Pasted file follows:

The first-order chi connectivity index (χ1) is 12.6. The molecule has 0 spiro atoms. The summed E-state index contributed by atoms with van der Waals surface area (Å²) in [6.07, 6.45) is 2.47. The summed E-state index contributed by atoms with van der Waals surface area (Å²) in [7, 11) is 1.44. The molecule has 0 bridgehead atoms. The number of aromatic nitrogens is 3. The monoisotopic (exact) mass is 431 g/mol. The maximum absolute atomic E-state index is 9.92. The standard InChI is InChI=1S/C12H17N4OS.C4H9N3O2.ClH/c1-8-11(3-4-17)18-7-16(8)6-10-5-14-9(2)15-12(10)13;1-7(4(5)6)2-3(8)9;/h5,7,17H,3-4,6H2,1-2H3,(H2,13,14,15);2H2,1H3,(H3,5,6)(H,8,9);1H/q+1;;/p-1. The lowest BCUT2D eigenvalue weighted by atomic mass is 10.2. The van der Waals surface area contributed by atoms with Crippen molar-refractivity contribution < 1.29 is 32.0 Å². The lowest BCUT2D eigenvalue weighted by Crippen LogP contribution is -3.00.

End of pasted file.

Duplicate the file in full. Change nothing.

The first-order chi connectivity index (χ1) is 12.6. The molecule has 0 spiro atoms. The summed E-state index contributed by atoms with van der Waals surface area (Å²) in [6.07, 6.45) is 2.47. The summed E-state index contributed by atoms with van der Waals surface area (Å²) in [7, 11) is 1.44. The molecule has 0 bridgehead atoms. The number of aromatic nitrogens is 3. The monoisotopic (exact) mass is 431 g/mol. The maximum absolute atomic E-state index is 9.92. The standard InChI is InChI=1S/C12H17N4OS.C4H9N3O2.ClH/c1-8-11(3-4-17)18-7-16(8)6-10-5-14-9(2)15-12(10)13;1-7(4(5)6)2-3(8)9;/h5,7,17H,3-4,6H2,1-2H3,(H2,13,14,15);2H2,1H3,(H3,5,6)(H,8,9);1H/q+1;;/p-1. The lowest BCUT2D eigenvalue weighted by atomic mass is 10.2. The van der Waals surface area contributed by atoms with Crippen molar-refractivity contribution < 1.29 is 32.0 Å². The lowest BCUT2D eigenvalue weighted by Crippen LogP contribution is -3.00.